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New Statutory Guidance on Female Genital Mutilation - What You Need to Know

on Monday, 20 June 2016.

In April 2016, the Home Office published new statutory guidance on female genital mutilation (FGM) replacing Female Genital Mutilation: Guidelines to protect children and women (2014).

The guidance applies to proprietors of independent schools and governing bodies of maintained schools and colleges (amongst others) and is intended to provide information, strategic guidance and advice and support to front-line professionals on FGM.

Principles Supporting the Guidance

The guidance is clear that cases of FGM 'should be dealt with as part of existing structures, policies and procedures on child protection and adult safeguarding'. In relation to identifying and responding to those at risk of, or who have undergone FGM, and their parent(s) or guardians, the guidance states that 'accessible, high quality and sensitive health, education, police, social care and voluntary sector services must underpin all interventions' and 'all decisions or plans should be based on high quality assessments'.

FGM Mandatory Reporting Duty

Section 5B of the 2003 Act imposes a mandatory reporting duty on all regulated professionals working within health and social care as well as teachers in England and Wales to notify the police of FGM where, in the course of their professional duties, they either:

  • are informed by a girl under 18 that an act of FGM has been carried out on her
     
  • observe physical signs on a girl under 18 which appear to show that an act of FGM has been carried out on her, and they have no reason to believe that the act was necessary for the girl's physical or mental health or for purposes connected with labour or birth

The duty came into force from 31 October 2015 and applies to qualified teachers or persons who are employed or engaged to carry out teaching work in schools and other institutions. Reports under the duty should be made as soon as possible after a case is discovered. The guidance contains further detail on timeframes for reporting in exceptional circumstances.

The guidance states that cases of failure to comply with the duty should be dealt with in accordance with the existing performance procedures in place for each professional. FGM is child abuse and employers and the professional regulators are expected to pay due regard to the seriousness of breaches of the duty.

The guidance also notes that whilst the duty is limited to specified professionals, non-regulated practitioners still have a general responsibility to report cases of FGM in line with wider safeguarding frameworks. If a non-regulated professional becomes aware that FGM has been carried out on a girl under 18, they should still share this information with their local safeguarding lead and follow their organisation's safeguarding procedures.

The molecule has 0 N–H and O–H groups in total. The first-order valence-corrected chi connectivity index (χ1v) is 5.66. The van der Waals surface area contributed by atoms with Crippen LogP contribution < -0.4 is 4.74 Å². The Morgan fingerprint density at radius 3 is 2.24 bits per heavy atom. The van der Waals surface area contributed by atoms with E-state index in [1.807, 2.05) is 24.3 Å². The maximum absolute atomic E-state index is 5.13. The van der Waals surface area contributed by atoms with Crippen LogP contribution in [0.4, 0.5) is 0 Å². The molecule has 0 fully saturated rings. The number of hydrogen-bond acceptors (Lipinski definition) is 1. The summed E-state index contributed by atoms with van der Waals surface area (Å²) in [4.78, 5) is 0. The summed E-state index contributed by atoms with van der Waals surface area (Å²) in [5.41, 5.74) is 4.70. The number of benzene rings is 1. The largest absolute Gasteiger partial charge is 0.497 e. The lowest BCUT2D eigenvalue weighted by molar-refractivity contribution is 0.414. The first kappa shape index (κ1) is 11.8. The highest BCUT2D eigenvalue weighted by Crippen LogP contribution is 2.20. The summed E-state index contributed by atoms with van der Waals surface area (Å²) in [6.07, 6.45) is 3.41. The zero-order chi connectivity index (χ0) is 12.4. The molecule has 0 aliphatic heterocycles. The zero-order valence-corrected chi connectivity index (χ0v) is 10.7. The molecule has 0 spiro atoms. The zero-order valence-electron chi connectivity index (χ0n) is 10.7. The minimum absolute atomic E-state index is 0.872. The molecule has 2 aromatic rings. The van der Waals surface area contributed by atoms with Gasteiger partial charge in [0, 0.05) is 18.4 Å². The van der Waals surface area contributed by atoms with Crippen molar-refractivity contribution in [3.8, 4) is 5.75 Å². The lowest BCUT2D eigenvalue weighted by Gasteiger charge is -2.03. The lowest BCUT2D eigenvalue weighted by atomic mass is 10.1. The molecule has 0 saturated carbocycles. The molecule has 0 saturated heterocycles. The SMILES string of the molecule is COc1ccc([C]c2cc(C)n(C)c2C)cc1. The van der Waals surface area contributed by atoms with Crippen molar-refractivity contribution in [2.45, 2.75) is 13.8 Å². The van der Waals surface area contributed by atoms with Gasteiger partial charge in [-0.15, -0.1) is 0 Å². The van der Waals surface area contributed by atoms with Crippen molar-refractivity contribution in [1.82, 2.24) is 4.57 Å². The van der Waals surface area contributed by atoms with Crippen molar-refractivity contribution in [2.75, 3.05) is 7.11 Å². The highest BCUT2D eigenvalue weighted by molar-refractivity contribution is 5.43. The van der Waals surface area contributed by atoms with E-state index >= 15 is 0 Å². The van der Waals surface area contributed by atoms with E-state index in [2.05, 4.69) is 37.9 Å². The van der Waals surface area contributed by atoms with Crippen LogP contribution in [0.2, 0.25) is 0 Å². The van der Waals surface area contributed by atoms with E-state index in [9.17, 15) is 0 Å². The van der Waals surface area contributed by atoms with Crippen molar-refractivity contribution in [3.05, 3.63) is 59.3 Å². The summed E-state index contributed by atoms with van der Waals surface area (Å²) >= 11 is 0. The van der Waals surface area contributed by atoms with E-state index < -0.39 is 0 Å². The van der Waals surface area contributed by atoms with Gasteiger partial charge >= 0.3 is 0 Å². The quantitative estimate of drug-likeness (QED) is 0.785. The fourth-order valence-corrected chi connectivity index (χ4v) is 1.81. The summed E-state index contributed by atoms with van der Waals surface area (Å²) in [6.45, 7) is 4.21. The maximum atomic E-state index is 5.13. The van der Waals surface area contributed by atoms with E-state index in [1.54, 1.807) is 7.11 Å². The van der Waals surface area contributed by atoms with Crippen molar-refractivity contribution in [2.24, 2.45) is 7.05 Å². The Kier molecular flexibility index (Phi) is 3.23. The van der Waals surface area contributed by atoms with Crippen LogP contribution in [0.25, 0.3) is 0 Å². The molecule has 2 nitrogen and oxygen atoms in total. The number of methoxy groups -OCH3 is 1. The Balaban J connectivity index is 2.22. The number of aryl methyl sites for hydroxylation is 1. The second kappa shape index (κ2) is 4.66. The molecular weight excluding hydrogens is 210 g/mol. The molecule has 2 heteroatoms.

Additional Considerations

The guidance contains a section on 'Additional Considerations for Schools, Colleges and Universities' which provides suggestions on how to raise awareness of FGM within schools and what to do if a student stops attending school.

Department for Health Guidance for Professionals

On 25 May 2016, the Department for Health published separate guidance intended to support an NHS organisation when developing or reviewing their safeguarding policies and procedures around FGM. This guidance can however also be used by health professionals from all sectors and makes specific reference to the responsibility of the school nurse to inform the GP of a family history of FGM where they identify that there is or are sisters of a girl with FGM.

What should you be doing now?

As FGM is a safeguarding issue, schools must be able to demonstrate compliance with the statutory guidance at inspection. As a minimum therefore, schools should:

  • Update existing safeguarding and child protection policies to refer to this updated multi-agency statutory guidance and remove any references to the former guidelines. The Department of Health guidance may be referred to in a school's child protection policy, although this is not mandatory.
     
  • Ensure that the school's designated safeguarding lead is booked to attend FGM training and that staff are in turn given training on FGM that includes an overview of FGM, the law on FGM and child protection, the potential consequences of FGM, what procedures to follow where FGM is suspected or has been performed, the role of different professionals and the importance of multi-agency working. E-learning is available for all professionals and can be accessed via the Home office website.

For more information, please contact Tracey Eldridge-Hinmers in our Independent Schools team on 020 7665 0802.

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